WITH POET ELISSA BALL
hosted by INK Artspace
Join INK Artspace at our new home, Spark Center (1214 W. Summit Pkwy) for an intimate music experience with Seattle singer/songwriter Tomo Nakayama and local poet Elissa Ball. Part of ticket proceeds will benefit INK Artspace, a non-profit organization supporting arts education in Spokane.
Tickets $15. Limited spots.
Tomo Nakayama is a singer/instrumentalist/songwriter/producer from Seattle, Washington. Known for his crystalline high-tenor voice and intricate chamber folk compositions, Tomo’s music has been praised by NPR, New York Times, and KEXP, drawing comparisons to Sufjan Stevens, Elliott Smith, Paul Simon, and Sigur Ros. Fog On The Lens is his first solo album, made after nearly a decade fronting beloved Seattle band Grand Hallway and composing for and acting opposite Ellen Page in Lynn Shelton’s Sundance Grand Jury nominated film “Touchy Feely”. Recorded during a residency at Seattle’s Town Hall, Fog On The Lens was co-produced and mixed by Yuuki Matthews (The Shins, David Bazan) and released by Porchlight Records (U.S.) and & Records (Japan). Tomo and Yuuki played an astounding 14 shows in 1 day throughout Seattle for the record’s release, followed by a successful tour of Japan. Fog On The Lens spent 8 weeks on the CMJ Top 200 and was named “Album of the Month” by Seattle Met. Tomo has also composed music for movies and TV, and performed as a backing-member and collaborated with numerous bands and composers including Sera Cahoone, Gold Leaves, The Moondoggies, The Maldives, Jesse Sykes, Portland Cello Project, and Jherek Bischoff.
Elissa Ball is a writer, performer, and feminist from Yakima, Washington. She currently lives in Spokane. Since 2002 Elissa has been performing poetry on stages, at galleries, in bars, and at house shows. She graduated from Fairhaven College in 2006 with an interdisciplinary concentration titled "Voice: Writing, Literature, and Cultural Diversity." Her poems have appeared in Rivet, Hoarse, and CityArts. Her collection of poetry, The Punks Are Writing Love Songs, was published by Blue Begonia Press in 2012.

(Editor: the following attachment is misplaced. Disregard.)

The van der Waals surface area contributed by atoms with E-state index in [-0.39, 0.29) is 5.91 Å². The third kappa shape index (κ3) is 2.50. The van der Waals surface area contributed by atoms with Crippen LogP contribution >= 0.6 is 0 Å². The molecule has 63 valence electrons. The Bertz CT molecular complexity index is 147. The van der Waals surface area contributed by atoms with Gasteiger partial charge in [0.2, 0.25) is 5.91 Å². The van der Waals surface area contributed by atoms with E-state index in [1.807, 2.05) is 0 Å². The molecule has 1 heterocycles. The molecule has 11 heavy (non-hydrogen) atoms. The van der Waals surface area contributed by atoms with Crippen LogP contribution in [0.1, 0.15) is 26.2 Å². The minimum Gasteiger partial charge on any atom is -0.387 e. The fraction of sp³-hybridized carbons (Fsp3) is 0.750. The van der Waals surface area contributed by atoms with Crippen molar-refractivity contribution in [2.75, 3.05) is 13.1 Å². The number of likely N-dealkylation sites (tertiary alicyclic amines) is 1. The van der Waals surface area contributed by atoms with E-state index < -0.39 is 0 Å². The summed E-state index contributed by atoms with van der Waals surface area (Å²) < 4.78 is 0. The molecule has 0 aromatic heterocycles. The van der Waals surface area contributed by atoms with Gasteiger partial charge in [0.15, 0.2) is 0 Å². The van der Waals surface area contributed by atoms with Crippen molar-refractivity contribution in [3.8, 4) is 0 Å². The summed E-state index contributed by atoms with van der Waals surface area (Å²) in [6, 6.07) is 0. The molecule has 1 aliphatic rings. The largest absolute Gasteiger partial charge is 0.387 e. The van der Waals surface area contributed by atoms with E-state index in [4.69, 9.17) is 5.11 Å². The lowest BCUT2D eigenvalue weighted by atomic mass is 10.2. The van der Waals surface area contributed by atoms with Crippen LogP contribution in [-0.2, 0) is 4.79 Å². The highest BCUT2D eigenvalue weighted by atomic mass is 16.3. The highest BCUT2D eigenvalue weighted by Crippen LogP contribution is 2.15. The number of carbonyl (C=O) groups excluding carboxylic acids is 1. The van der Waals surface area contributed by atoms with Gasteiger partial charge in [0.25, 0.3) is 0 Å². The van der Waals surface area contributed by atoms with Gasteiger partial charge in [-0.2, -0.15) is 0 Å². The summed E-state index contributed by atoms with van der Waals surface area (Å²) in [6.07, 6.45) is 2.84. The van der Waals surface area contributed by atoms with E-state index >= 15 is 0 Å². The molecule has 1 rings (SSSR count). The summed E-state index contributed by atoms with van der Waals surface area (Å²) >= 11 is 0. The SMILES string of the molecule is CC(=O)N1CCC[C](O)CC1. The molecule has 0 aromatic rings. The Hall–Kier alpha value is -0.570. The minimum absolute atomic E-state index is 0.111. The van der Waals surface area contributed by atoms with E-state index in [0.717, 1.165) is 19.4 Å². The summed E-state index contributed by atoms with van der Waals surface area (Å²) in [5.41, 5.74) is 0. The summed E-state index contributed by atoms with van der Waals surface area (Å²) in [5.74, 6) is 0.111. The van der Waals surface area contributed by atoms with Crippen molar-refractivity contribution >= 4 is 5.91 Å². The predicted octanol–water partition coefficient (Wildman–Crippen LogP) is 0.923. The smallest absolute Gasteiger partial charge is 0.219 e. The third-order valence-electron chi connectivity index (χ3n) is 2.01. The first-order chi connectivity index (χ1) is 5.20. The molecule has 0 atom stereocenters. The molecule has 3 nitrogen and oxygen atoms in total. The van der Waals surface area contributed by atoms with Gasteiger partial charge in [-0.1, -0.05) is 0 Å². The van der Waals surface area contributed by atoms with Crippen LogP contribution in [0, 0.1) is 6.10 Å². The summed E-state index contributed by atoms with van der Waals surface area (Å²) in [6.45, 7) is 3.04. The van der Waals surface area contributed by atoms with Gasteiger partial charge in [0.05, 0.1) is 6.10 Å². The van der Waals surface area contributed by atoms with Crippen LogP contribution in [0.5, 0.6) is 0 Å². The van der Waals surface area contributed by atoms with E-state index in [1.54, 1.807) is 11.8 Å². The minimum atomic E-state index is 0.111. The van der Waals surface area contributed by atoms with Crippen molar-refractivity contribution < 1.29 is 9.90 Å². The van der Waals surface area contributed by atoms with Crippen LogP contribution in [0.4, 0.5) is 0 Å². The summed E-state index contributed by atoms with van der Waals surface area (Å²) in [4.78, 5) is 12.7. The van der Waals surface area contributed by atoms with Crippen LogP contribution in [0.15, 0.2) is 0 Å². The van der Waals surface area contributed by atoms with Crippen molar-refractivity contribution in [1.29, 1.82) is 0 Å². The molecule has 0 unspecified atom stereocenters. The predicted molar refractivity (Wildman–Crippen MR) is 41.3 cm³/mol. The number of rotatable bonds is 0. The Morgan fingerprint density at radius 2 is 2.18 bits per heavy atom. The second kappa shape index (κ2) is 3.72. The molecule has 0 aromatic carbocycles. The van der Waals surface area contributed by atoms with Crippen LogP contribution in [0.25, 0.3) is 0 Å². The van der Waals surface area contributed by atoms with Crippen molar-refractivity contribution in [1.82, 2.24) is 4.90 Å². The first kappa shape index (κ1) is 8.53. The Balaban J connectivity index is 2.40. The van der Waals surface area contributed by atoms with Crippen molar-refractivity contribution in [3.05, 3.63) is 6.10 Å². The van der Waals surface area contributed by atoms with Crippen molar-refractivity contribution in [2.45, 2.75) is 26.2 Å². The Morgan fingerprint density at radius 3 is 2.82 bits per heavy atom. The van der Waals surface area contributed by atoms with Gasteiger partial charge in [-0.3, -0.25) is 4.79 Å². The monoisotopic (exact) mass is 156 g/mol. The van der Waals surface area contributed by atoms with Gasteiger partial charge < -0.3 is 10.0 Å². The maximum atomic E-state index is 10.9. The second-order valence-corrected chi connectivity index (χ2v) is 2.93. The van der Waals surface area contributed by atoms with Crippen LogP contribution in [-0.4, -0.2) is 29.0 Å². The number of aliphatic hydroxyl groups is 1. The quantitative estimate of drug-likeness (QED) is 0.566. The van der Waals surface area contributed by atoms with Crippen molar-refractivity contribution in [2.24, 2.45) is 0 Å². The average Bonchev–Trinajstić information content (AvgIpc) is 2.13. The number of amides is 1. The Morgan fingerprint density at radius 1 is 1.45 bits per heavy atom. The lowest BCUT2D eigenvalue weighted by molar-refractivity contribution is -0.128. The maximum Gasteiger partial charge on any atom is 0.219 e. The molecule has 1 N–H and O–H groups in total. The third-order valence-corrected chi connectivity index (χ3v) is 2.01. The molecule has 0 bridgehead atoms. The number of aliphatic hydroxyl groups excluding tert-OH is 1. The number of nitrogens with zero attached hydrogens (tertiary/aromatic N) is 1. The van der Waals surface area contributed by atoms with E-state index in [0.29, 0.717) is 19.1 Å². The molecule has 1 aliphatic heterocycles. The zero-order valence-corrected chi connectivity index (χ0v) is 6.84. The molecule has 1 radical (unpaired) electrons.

WHAT PEOPLE ARE SAYING ABOUT TOMO NAKAYAMA
“Without exaggeration, misconception or cliché, Tomo’s singing voice is angelic. It’s boyish in tone, or perhaps womanish, tender, beautiful, clear and strong. All of those things, but the word that feels most apropos is pure.“ - City Arts
“Tomo Nakayama’s songs on his first solo record, Fog on the Lens, begin as simple seeds. His gracefully delicate coos carry introspective lyrics of love and wistful solidarity which grow as notes stream from his fingers through rapidly fingerpicked guitar strings or slowly depressed piano keys. Then, once they’ve germinated, Yuuki Matthews comes in with bursts of spontaneous chattering synthesized bustle, allowing the songs to fully blossom. It’s digital naturalism that pulsates with life and humanity.” - “Album of the Month” - Seattle Met Magazine
“The most compelling moment is a musical interlude in which Jenny and Paul attend a performance by Tomo Nakayama, the lead singer of the Seattle band Grand Hallway. Delivered by Mr. Nakayama in a plaintive cry as he accompanies himself on guitar, his ballad “Horses” distills the inchoate longings of these likable characters more effectively than any spoken words. “Is it a blessing or a curse to be found?” the lyrics wonder. “Is it a burden or a gift to be bound?” - New York Times
“The cast is superb from top to bottom, though I was particularly moved by a small role played by musician Tomo Nakayama. He wrote the song Horses especially for the film, and as the credits rolled I raced to the Internet to hear it again.” - USA Today
“It was like the most transcendent experience I’ve had in a live music situation. Literally, at the time, I thought to myself, “That voice in this space has to go into one of my movies.” So, it’s extremely satisfying that I was able to get him involved, and he turned out to be such a wonderful actor. I mean, he holds his own with Ellen Page. It’s amazing.” - Lynn Shelton
“He’s a self-assembled human cathedral. He doesn’t need the bells and whistles. He’s one of the lucky ones in that he doesn’t need a band to communicate. He’s transcendent on his own. Some people have a little more ghost in them, that juju that can’t be put into words.” - Jesse Sykes